Difference Between SSD and HDD
SSD and HDD are similar in their physical structure and specification; however, they follow different mechanisms to store the data. There are advantages and disadvantages of both these drives, and choosing the right one depends on the user's requirements and budget.
We are discussing significant differences between SSD and HDD in this article, which helps decide which one is superior to use in this modern era. Let's first understand both with the definitions:
HDD (Hard Disk Drive)
A hard disk drive is a non-volatile data storage device. The term non-volatile refers to storage that can store the data even when the power source is disconnected or turned off. An HDD contains mechanical platters and a moving head to read and write data. The head is usually attached with a small motor that helps spin the platters and move the header's arms.
Each platter is organized into several concentric circles, known as tracks. These tracks are further segregated into multiple logical units, known as sectors. Each track and sector number concludes a unique address that helps locate and access the data. The data is stored in the nearest available space. In most HDDs, the platters spin at a speed of 5400 RPM (revolutions per minute). The higher the number of RPM, the faster a hard drive will be to access data.
SSD (Solid State Drive)
SSD or Solid State Drive is a newer, faster non-volatile storage device. Unlike HDD, SSD does not include moving parts like platters, head, or arms. It uses integrated circuits to store and retrieve the data instantly. These ICs are coupled on an interconnected flash-memory chip (often dubbed as 'NAND') to achieve superior performance and durability. Without the moving components, SSD runs cooler and consumes less energy. This helps increase the battery life for laptops and other SSD-based devices.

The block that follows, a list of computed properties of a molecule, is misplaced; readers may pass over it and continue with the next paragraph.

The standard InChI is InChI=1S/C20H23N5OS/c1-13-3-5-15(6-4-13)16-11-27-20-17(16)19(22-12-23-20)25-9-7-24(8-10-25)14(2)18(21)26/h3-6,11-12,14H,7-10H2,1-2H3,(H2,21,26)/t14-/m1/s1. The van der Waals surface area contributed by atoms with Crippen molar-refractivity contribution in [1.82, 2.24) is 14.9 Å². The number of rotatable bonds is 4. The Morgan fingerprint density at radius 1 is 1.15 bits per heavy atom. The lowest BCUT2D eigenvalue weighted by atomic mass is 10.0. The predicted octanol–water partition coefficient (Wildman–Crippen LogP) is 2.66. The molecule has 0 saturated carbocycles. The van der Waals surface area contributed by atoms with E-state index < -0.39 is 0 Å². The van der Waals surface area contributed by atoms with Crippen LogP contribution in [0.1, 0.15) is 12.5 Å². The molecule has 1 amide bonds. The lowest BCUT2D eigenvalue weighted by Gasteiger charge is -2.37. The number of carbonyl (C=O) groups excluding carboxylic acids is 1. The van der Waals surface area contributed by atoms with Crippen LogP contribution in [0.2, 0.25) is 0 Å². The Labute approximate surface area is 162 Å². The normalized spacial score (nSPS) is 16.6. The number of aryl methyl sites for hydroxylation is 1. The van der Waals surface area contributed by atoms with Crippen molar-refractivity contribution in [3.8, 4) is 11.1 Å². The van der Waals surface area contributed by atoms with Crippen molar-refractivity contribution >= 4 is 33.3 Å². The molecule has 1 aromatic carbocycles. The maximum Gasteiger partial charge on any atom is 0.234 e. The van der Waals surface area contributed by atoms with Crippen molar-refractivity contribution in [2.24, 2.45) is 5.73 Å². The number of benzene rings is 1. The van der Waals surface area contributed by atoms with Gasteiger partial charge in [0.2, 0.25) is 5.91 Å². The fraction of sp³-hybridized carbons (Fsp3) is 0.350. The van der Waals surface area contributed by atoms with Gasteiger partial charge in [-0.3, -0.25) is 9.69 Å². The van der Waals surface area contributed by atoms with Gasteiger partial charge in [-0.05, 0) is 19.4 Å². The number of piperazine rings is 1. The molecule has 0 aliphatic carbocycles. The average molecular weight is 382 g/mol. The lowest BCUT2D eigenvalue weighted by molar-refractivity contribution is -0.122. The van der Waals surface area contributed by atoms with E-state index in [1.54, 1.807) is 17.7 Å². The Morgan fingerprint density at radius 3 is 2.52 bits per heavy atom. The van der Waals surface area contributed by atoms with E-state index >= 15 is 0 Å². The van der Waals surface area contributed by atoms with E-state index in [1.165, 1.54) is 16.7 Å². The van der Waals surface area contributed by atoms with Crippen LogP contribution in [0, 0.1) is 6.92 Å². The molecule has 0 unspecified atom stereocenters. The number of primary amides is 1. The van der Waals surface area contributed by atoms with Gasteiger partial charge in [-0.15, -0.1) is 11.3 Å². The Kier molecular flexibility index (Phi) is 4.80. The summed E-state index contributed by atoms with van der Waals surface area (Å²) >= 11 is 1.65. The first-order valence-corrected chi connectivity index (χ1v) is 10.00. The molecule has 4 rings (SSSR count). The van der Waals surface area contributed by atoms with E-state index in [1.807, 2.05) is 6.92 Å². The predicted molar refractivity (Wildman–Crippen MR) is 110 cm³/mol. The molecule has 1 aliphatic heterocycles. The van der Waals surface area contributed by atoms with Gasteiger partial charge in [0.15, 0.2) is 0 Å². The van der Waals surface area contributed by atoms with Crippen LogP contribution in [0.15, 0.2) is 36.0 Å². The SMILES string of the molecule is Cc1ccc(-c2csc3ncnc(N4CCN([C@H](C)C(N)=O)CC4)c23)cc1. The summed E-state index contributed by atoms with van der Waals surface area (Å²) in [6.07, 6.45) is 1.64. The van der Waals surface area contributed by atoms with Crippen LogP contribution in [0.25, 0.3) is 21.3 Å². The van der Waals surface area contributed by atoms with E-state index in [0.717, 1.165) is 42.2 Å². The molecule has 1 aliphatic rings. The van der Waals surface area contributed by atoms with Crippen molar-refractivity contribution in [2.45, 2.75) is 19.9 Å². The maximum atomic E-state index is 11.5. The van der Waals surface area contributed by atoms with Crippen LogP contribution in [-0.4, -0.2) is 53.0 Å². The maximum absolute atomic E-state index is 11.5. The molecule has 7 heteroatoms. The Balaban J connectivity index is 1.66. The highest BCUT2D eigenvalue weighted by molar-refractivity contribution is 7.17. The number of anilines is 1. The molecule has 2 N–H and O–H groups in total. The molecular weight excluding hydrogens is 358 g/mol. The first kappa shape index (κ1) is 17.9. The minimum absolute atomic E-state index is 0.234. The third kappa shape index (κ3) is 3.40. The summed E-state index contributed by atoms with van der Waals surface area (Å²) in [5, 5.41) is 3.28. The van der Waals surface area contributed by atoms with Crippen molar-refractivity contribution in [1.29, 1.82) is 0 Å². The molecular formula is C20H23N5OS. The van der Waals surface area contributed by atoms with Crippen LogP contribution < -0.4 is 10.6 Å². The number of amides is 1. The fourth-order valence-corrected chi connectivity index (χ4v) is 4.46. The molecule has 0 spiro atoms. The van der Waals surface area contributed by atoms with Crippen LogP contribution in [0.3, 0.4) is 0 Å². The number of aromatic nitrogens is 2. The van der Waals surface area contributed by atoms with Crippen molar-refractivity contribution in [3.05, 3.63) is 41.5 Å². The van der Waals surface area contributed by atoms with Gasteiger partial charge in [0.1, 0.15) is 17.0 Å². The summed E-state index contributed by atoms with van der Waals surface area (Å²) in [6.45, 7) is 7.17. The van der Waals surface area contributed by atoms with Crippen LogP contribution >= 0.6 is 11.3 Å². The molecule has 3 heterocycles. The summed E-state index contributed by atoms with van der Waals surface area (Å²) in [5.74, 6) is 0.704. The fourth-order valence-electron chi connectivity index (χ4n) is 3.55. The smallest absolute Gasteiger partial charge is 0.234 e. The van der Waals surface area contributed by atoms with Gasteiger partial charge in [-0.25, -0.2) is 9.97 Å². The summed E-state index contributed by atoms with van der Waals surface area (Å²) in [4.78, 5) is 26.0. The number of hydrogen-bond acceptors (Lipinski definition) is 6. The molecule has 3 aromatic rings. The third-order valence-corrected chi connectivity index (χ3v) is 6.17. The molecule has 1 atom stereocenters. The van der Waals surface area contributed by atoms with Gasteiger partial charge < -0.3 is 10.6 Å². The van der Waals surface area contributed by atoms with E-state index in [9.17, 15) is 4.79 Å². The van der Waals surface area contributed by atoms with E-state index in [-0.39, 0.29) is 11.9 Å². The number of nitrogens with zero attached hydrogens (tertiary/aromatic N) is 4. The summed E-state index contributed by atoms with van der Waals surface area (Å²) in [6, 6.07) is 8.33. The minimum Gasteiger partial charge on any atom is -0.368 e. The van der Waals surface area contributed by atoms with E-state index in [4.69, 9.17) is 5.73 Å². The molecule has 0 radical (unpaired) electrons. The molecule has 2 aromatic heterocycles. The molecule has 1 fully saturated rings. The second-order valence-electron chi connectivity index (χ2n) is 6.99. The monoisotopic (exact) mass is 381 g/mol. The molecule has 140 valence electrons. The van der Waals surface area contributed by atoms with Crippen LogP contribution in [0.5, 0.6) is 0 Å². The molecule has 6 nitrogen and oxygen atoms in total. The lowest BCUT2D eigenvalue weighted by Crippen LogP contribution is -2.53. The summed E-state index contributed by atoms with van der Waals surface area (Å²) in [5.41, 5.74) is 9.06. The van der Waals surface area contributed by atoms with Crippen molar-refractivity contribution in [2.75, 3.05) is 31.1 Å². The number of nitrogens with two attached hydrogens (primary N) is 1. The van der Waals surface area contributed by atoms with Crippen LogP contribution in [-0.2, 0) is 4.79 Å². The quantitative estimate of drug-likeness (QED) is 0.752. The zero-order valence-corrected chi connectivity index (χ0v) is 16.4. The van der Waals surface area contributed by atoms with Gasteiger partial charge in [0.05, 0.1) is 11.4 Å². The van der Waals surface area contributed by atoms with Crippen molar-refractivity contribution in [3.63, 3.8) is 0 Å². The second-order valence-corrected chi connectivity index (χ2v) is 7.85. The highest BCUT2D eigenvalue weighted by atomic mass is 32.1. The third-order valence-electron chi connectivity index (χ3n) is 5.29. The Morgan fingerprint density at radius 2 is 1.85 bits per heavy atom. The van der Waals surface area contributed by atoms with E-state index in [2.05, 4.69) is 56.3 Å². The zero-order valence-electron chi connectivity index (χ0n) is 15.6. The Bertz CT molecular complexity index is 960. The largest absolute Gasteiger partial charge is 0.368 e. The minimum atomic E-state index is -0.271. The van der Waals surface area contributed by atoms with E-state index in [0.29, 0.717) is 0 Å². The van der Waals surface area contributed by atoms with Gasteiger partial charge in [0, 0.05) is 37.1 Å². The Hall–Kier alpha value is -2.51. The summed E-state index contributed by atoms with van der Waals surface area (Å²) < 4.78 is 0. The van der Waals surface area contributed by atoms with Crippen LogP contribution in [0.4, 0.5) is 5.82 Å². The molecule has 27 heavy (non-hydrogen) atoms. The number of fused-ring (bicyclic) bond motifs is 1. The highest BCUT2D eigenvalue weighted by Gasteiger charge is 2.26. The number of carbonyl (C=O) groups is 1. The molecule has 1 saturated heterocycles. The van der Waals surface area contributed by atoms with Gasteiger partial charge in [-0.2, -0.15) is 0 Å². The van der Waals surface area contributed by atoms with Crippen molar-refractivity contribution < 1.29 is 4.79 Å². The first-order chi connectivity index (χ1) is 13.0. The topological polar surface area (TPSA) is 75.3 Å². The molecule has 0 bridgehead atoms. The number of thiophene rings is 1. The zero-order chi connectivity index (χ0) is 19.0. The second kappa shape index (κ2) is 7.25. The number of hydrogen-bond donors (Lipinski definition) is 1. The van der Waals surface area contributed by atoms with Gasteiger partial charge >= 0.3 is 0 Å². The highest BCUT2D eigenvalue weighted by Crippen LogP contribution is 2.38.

The mechanism used in SSDs is similar to large USB drives; however, USB drives use a different kind of flash chips. That's the reason SSDs are expensive as compared to USB flash drives. The technology used in these storage devices is a NAND, a kind of flash memory. They include floating gate transistors that record a charge to store data at the lowest level. These gates are maintained in a grid style, which further turned into a block. Each row that helps organize gates as a grid pattern is known as a page. The data is stored in these organized blocks.
Key Differences between SSD and HDD
Few key differences between SSD and HDD are listed below:
Major Differences between SSD and HDD
The other significant differences between solid-state drives and hard disk drives can be explained in a tabulated form, as below:
Which one should we choose?
As we said above, selecting the right storage is based on the user's requirements and budget. SSD can be best suited for those who cannot compromise with the performance, no matter how much they have to pay. Besides, HDD is the choice of those people who have basic tasks-processing requirements and want to get their system ready in the least possible budget.
However, the best possible way for balanced performance in a budget is to use both SSD and HDD. A computer system in today's technological era can work with both the storage simultaneously. Therefore, a low-capacity SSD having OS installed in it will work better with a traditional HDD. SSD can only be used for the software, whereas the user's data (like images, audio, video, documents, etc.) can be stored in an HDD. This will help system software and activities run faster and provide optimum performance.